Academic Probation

Flirting online helps boost self-esteem

Publication YearIssue Date 

The popularity of the new social media site LikeALittle has skyrocketed after popping onto the University of Calgary scene last year. The site, which encourages users to "flirt anonymously with students on your campus," has given students the means to procrastinate on essays, waste their Friday nights and avoid talking to peers in real life.

Recent English graduate Sandra Thompson said, despite having graduated, she hangs out on campus as much as she can in hopes of being noticed.

"I used to frequent Craigslist's 'Missed Connections'," she said. "But I was never posted about because it was city-wide and I was always at school studying."

LikeALittle, however, is campus-specific and allows anyone to flirt anonymously -- the nature of the site allows people to flirt without the burden of small talk or conversation.

Thompson said she is constantly at MacEwan Hall and the Taylor Family Digital Library in order to have maximum exposure around campus.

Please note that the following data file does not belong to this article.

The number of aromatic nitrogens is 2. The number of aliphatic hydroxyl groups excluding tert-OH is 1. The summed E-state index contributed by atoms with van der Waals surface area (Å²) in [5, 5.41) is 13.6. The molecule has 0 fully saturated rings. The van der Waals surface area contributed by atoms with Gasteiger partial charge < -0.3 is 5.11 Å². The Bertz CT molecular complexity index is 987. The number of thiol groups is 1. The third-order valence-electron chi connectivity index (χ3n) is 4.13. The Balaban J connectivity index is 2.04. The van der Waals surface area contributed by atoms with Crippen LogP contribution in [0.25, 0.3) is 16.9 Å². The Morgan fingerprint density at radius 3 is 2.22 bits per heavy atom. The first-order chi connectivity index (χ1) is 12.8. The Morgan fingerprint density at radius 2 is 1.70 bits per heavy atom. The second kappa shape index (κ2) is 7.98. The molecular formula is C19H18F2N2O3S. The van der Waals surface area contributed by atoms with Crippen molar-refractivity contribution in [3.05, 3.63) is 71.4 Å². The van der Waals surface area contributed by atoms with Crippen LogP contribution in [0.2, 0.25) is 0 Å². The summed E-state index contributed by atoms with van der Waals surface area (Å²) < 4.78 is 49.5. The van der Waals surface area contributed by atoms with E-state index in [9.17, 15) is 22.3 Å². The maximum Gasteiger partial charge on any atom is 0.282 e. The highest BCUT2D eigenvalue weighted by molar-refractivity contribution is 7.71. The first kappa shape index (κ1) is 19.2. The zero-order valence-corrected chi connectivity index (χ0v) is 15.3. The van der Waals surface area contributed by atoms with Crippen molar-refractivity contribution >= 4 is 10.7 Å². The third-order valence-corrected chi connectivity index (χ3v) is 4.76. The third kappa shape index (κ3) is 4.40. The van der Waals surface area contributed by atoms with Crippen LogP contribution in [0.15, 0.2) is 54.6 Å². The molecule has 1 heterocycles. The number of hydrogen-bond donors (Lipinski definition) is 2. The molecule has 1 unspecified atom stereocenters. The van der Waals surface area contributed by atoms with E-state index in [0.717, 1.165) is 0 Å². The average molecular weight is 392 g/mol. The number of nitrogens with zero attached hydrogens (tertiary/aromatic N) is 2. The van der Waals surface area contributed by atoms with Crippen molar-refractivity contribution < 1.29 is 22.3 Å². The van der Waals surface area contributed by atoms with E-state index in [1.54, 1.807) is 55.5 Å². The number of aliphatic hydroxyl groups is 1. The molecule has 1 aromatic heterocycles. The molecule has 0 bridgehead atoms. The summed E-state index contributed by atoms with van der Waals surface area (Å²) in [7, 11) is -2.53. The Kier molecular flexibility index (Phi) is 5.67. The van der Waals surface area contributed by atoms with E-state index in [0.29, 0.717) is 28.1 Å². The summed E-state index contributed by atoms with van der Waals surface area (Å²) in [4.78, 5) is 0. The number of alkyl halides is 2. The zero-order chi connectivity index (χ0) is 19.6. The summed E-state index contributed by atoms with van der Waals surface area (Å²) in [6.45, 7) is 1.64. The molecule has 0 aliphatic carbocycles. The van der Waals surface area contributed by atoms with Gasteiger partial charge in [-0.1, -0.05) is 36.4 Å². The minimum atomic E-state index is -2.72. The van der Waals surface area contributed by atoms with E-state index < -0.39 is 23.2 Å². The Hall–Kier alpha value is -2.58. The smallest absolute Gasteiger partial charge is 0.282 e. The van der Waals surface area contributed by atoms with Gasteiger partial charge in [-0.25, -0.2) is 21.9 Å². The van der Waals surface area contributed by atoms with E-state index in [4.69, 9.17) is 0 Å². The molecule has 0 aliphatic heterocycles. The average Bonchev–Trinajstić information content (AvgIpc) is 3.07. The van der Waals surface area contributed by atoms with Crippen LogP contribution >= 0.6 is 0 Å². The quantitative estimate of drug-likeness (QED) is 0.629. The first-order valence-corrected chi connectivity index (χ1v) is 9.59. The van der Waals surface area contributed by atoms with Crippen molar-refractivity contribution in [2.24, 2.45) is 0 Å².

About once a day Thompson posts on the site. Her latest post was on Sunday, Nov. 27 at 11:43 a.m. and said: 'I hope one day, someone will notice and post about me.'

"I always post and sometimes I even include my hair colour, eye colour and location so anyone on the site can know it is me. I sometimes see people look at me and rush to see if they will make a post," she said. "One day they will -- a girl has got to dream, right?"

Although no one has yet posted about Thompson, she plans to continue lurking on campus until one does.

Third-year health science student Daniel Switzer, another frequenter of LikeALittle, said he understands its appeal.

"Girls sometimes just want to be told they are pretty," he said. "People on the site often express that they are waiting to be posted about."

Switzer said students often are too busy studying and the stress of exams hinders the time they can allocate for social interactions.

"It's amazing that all these new sites are available for people to flirt online," said Switzer. "I mean, talking to people in real life is so 2007."

Although Switzer said he would rather die than stop using the site, he does admit there has been some questionable content on it lately.

"It's tough because a lot of people talk about their problems, have racist comments and just want sex," said Switzer. "It takes away from what the site is really about."

Section: 

Issue: